Last night, still weary from being on the road, I watched Judgment at Nuremberg, one of those classic movies that I somehow missed when I was in College. I was surfing through the things we had Tivo'd and it was there. Sometimes I record films on TMC and then forget about them. This must have been one of those because I was surprised to find it there. I didn't know whether I could sit through it; my attention span is limited now. But it was enthralling, because of the cast - Spencer Tracy as the Judge, Maximilian Schell as the attorney for the Defense (he won an academy award for this role, Burt Lancaster as the German jurist Dr. Enrst Janning, the most interesting character ethically because of his seeming impeccable credentials, Marlene Dietrich and Judy Garland, both in roles that were compelling but for me out of character, Werner Klemperer and Howard Caine from Hogan's Heroes, and many other familiar faces - but also because of the story line. Are judges who followed the law - the law the Nazis put into force in 1933 - guilty because the law itself was cruel and inhuman or are they innocent because they couldn't really anticipate the cruelty that would ensue under the Nazi regime? The film came out in 1961 and it holds up still, a powerful film, something well worth watching.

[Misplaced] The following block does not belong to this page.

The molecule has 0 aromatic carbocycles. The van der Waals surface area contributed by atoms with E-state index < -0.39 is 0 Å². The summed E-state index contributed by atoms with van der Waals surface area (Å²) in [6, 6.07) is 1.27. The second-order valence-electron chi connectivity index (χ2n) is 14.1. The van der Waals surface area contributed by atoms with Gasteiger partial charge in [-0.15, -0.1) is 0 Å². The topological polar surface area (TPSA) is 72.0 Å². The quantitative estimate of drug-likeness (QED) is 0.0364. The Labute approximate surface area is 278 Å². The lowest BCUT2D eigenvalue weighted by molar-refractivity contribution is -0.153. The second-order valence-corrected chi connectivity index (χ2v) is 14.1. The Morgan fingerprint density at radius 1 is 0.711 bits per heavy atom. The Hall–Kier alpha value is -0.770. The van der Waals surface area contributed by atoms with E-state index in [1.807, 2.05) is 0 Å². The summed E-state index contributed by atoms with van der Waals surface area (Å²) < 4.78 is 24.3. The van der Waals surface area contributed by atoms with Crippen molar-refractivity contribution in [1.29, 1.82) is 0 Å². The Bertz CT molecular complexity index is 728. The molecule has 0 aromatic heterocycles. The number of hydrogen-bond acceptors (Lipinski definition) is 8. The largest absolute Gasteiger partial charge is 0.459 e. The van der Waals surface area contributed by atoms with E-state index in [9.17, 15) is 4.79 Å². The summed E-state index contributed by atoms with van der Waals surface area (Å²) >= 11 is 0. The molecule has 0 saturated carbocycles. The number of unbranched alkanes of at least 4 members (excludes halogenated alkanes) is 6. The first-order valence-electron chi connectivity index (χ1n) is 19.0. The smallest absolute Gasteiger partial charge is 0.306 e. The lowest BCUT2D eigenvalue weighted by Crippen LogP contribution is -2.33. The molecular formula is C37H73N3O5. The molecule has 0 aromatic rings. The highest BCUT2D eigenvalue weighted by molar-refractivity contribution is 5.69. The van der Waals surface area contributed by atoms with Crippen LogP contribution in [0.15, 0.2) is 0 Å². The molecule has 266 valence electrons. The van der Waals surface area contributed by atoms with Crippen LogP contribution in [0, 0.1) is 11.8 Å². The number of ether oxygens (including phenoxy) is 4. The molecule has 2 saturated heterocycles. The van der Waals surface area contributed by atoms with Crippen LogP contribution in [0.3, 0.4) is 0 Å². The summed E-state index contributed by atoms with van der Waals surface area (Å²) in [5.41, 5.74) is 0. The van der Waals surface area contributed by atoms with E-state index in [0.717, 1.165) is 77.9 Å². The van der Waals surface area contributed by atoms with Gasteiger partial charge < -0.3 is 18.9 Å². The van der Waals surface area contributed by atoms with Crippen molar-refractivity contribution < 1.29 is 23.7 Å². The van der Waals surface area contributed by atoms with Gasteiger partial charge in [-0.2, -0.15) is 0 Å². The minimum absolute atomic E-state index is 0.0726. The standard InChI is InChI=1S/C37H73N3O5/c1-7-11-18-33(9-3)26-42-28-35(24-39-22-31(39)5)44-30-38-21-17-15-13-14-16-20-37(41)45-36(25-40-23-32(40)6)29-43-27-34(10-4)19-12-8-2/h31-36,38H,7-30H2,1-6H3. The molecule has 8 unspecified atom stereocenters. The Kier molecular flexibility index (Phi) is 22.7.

For about 3/4 of the movie I was thinking in the back of my head about the current financial crisis and that those responsible are somewhat in the same position as those judges (who were ultimately found guilty and sentenced to life imprisonment only to be released a few years later because the U.S. needed the German people to side with them and against the U.S.S.R. lest all of Europe fall to the Communists.) And that it would be good to try these people, to get at the truth, and hold them to account, though I don't know whether Laws have been broken in a way making such parallel hearings feasible. (This Wikipedia entry suggests there is at least a Common Law breach that these people have committed.) In my limited metaphor way of thinking, Obama's election is like VE Day. The Nuremberg Trials came later, an idea generated by Colonel Murray Bernays for Secretary of War Henry Stimson in response to FDR, in response to a plan advocated by Henry Morgenthau, that called for hanging the War Criminals and having a weak Germany emerge from the ashes. I think we need an analogous set of hearings for the Financial markets, something akin to the Watergate Hearings.
Coincidentally in today's paper there was a long story about the irresponsible practices at Merrill Lynch. Reading this, I got infuriated, this paragraph especially:
Merrill’s board also ousted Mr. O’Neal. On top of the $70 million in compensation he was awarded during his four-year tenure as chief executive, Mr. O’Neal departed with an exit package worth $161 million.This is not justice. For whatever reason, I felt compelled to watch Alan Greenspan's recent testimony in front of the Waxman committee. Greenspan did not seem repentant to me. He did not peddle the bad securities, but he chose to ignore warnings that something serious was amiss. We need a process that will get the folks who are responsible to show they have made a serious harm.